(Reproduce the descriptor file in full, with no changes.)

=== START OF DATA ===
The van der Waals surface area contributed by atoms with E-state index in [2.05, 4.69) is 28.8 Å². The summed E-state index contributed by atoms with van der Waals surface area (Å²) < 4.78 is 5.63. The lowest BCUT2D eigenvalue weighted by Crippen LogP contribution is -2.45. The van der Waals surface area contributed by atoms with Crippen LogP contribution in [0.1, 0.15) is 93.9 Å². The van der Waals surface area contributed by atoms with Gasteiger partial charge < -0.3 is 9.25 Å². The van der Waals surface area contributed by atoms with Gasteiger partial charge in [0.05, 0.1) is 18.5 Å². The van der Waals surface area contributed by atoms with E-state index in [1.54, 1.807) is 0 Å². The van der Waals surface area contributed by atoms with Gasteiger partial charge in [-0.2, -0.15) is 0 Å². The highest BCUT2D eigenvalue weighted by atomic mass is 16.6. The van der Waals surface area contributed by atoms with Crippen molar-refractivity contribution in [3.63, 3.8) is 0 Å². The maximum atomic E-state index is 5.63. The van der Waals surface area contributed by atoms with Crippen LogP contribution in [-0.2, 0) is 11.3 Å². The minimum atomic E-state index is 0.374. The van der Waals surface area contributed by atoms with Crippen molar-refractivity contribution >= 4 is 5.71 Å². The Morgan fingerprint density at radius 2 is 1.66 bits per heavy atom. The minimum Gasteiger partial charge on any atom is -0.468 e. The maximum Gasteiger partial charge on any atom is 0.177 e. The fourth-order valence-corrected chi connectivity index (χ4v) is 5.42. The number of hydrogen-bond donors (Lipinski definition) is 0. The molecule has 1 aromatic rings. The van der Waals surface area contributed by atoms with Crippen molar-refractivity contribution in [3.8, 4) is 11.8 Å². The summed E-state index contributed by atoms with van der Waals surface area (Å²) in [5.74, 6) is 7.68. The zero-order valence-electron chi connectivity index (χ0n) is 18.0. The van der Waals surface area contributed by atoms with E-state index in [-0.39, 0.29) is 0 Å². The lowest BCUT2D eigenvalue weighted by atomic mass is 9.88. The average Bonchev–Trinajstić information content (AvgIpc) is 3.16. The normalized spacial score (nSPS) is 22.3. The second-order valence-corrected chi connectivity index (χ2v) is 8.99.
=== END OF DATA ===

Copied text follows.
The van der Waals surface area contributed by atoms with E-state index in [2.05, 4.69) is 28.8 Å². The summed E-state index contributed by atoms with van der Waals surface area (Å²) < 4.78 is 5.63. The lowest BCUT2D eigenvalue weighted by Crippen LogP contribution is -2.45. The van der Waals surface area contributed by atoms with Crippen LogP contribution in [0.1, 0.15) is 93.9 Å². The van der Waals surface area contributed by atoms with Gasteiger partial charge < -0.3 is 9.25 Å². The van der Waals surface area contributed by atoms with Gasteiger partial charge in [0.05, 0.1) is 18.5 Å². The van der Waals surface area contributed by atoms with E-state index in [1.54, 1.807) is 0 Å². The van der Waals surface area contributed by atoms with Gasteiger partial charge in [-0.2, -0.15) is 0 Å². The highest BCUT2D eigenvalue weighted by atomic mass is 16.6. The van der Waals surface area contributed by atoms with Crippen molar-refractivity contribution in [3.63, 3.8) is 0 Å². The maximum atomic E-state index is 5.63. The van der Waals surface area contributed by atoms with Crippen LogP contribution in [-0.2, 0) is 11.3 Å². The minimum atomic E-state index is 0.374. The van der Waals surface area contributed by atoms with Crippen molar-refractivity contribution >= 4 is 5.71 Å². The Morgan fingerprint density at radius 2 is 1.66 bits per heavy atom. The minimum Gasteiger partial charge on any atom is -0.468 e. The maximum Gasteiger partial charge on any atom is 0.177 e. The fourth-order valence-corrected chi connectivity index (χ4v) is 5.42. The number of hydrogen-bond donors (Lipinski definition) is 0. The molecule has 1 aromatic rings. The van der Waals surface area contributed by atoms with Crippen molar-refractivity contribution in [3.8, 4) is 11.8 Å². The summed E-state index contributed by atoms with van der Waals surface area (Å²) in [5.74, 6) is 7.68. The zero-order valence-electron chi connectivity index (χ0n) is 18.0. The van der Waals surface area contributed by atoms with E-state index in [-0.39, 0.29) is 0 Å². The lowest BCUT2D eigenvalue weighted by atomic mass is 9.88. The average Bonchev–Trinajstić information content (AvgIpc) is 3.16. The normalized spacial score (nSPS) is 22.3. The second-order valence-corrected chi connectivity index (χ2v) is 8.99.